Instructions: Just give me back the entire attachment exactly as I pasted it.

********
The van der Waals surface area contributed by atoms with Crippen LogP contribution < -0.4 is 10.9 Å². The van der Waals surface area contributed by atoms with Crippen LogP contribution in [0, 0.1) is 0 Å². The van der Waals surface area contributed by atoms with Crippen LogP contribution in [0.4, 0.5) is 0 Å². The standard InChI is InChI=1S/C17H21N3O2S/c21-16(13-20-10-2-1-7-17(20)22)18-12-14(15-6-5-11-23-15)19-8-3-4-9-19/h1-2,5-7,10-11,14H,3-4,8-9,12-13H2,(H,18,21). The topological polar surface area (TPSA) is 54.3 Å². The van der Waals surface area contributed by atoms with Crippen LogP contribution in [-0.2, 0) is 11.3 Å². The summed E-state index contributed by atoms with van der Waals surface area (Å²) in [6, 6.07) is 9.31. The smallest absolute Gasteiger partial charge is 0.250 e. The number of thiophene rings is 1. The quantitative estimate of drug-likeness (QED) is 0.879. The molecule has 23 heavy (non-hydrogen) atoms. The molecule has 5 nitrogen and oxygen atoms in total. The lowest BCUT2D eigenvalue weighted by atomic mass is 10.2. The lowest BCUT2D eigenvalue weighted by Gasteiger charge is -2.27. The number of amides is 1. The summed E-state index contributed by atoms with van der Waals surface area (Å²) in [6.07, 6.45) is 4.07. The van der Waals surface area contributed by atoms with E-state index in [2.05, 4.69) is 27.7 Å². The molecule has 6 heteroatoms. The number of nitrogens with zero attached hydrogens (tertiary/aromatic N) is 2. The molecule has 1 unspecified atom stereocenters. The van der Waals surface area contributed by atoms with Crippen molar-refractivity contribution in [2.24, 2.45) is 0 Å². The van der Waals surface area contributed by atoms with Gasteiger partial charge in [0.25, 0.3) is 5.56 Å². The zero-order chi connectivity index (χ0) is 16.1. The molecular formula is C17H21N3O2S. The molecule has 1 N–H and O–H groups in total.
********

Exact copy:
The van der Waals surface area contributed by atoms with Crippen LogP contribution < -0.4 is 10.9 Å². The van der Waals surface area contributed by atoms with Crippen LogP contribution in [0, 0.1) is 0 Å². The van der Waals surface area contributed by atoms with Crippen LogP contribution in [0.4, 0.5) is 0 Å². The standard InChI is InChI=1S/C17H21N3O2S/c21-16(13-20-10-2-1-7-17(20)22)18-12-14(15-6-5-11-23-15)19-8-3-4-9-19/h1-2,5-7,10-11,14H,3-4,8-9,12-13H2,(H,18,21). The topological polar surface area (TPSA) is 54.3 Å². The van der Waals surface area contributed by atoms with Crippen LogP contribution in [-0.2, 0) is 11.3 Å². The summed E-state index contributed by atoms with van der Waals surface area (Å²) in [6, 6.07) is 9.31. The smallest absolute Gasteiger partial charge is 0.250 e. The number of thiophene rings is 1. The quantitative estimate of drug-likeness (QED) is 0.879. The molecule has 23 heavy (non-hydrogen) atoms. The molecule has 5 nitrogen and oxygen atoms in total. The lowest BCUT2D eigenvalue weighted by atomic mass is 10.2. The lowest BCUT2D eigenvalue weighted by Gasteiger charge is -2.27. The number of amides is 1. The summed E-state index contributed by atoms with van der Waals surface area (Å²) in [6.07, 6.45) is 4.07. The van der Waals surface area contributed by atoms with E-state index in [2.05, 4.69) is 27.7 Å². The molecule has 6 heteroatoms. The number of nitrogens with zero attached hydrogens (tertiary/aromatic N) is 2. The molecule has 1 unspecified atom stereocenters. The van der Waals surface area contributed by atoms with Crippen molar-refractivity contribution in [2.24, 2.45) is 0 Å². The van der Waals surface area contributed by atoms with Gasteiger partial charge in [0.25, 0.3) is 5.56 Å². The zero-order chi connectivity index (χ0) is 16.1. The molecular formula is C17H21N3O2S. The molecule has 1 N–H and O–H groups in total.